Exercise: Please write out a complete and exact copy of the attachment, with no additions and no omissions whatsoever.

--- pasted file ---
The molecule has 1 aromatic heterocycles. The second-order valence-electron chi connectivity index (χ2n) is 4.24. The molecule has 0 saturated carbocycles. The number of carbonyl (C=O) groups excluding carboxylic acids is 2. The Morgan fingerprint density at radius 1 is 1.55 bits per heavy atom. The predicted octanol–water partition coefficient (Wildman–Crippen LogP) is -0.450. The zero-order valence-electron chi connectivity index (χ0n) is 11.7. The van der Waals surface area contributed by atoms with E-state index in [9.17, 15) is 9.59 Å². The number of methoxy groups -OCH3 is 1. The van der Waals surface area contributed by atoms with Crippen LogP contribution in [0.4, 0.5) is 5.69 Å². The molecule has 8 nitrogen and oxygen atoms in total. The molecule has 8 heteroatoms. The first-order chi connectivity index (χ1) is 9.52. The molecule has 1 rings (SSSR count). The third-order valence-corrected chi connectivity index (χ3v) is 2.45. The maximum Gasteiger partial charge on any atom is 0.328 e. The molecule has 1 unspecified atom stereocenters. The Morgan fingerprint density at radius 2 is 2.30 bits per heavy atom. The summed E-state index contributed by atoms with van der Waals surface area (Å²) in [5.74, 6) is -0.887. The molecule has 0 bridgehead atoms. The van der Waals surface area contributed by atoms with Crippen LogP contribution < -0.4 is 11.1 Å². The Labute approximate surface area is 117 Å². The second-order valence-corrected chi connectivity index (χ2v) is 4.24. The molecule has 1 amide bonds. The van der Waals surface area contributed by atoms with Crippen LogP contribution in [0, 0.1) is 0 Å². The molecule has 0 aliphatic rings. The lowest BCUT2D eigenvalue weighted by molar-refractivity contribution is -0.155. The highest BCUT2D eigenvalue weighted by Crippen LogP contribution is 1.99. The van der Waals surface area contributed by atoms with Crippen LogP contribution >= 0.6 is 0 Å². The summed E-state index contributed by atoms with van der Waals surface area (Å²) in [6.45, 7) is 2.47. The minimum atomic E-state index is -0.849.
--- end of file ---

The molecule has 1 aromatic heterocycles. The second-order valence-electron chi connectivity index (χ2n) is 4.24. The molecule has 0 saturated carbocycles. The number of carbonyl (C=O) groups excluding carboxylic acids is 2. The Morgan fingerprint density at radius 1 is 1.55 bits per heavy atom. The predicted octanol–water partition coefficient (Wildman–Crippen LogP) is -0.450. The zero-order valence-electron chi connectivity index (χ0n) is 11.7. The van der Waals surface area contributed by atoms with E-state index in [9.17, 15) is 9.59 Å². The number of methoxy groups -OCH3 is 1. The van der Waals surface area contributed by atoms with Crippen LogP contribution in [0.4, 0.5) is 5.69 Å². The molecule has 8 nitrogen and oxygen atoms in total. The molecule has 8 heteroatoms. The first-order chi connectivity index (χ1) is 9.52. The molecule has 1 rings (SSSR count). The third-order valence-corrected chi connectivity index (χ3v) is 2.45. The maximum Gasteiger partial charge on any atom is 0.328 e. The molecule has 1 unspecified atom stereocenters. The Morgan fingerprint density at radius 2 is 2.30 bits per heavy atom. The summed E-state index contributed by atoms with van der Waals surface area (Å²) in [5.74, 6) is -0.887. The molecule has 0 bridgehead atoms. The van der Waals surface area contributed by atoms with Crippen LogP contribution < -0.4 is 11.1 Å². The Labute approximate surface area is 117 Å². The second-order valence-corrected chi connectivity index (χ2v) is 4.24. The molecule has 1 amide bonds. The van der Waals surface area contributed by atoms with Crippen LogP contribution in [0, 0.1) is 0 Å². The molecule has 0 aliphatic rings. The lowest BCUT2D eigenvalue weighted by molar-refractivity contribution is -0.155. The highest BCUT2D eigenvalue weighted by Crippen LogP contribution is 1.99. The van der Waals surface area contributed by atoms with Crippen LogP contribution >= 0.6 is 0 Å². The summed E-state index contributed by atoms with van der Waals surface area (Å²) in [6.45, 7) is 2.47. The minimum atomic E-state index is -0.849.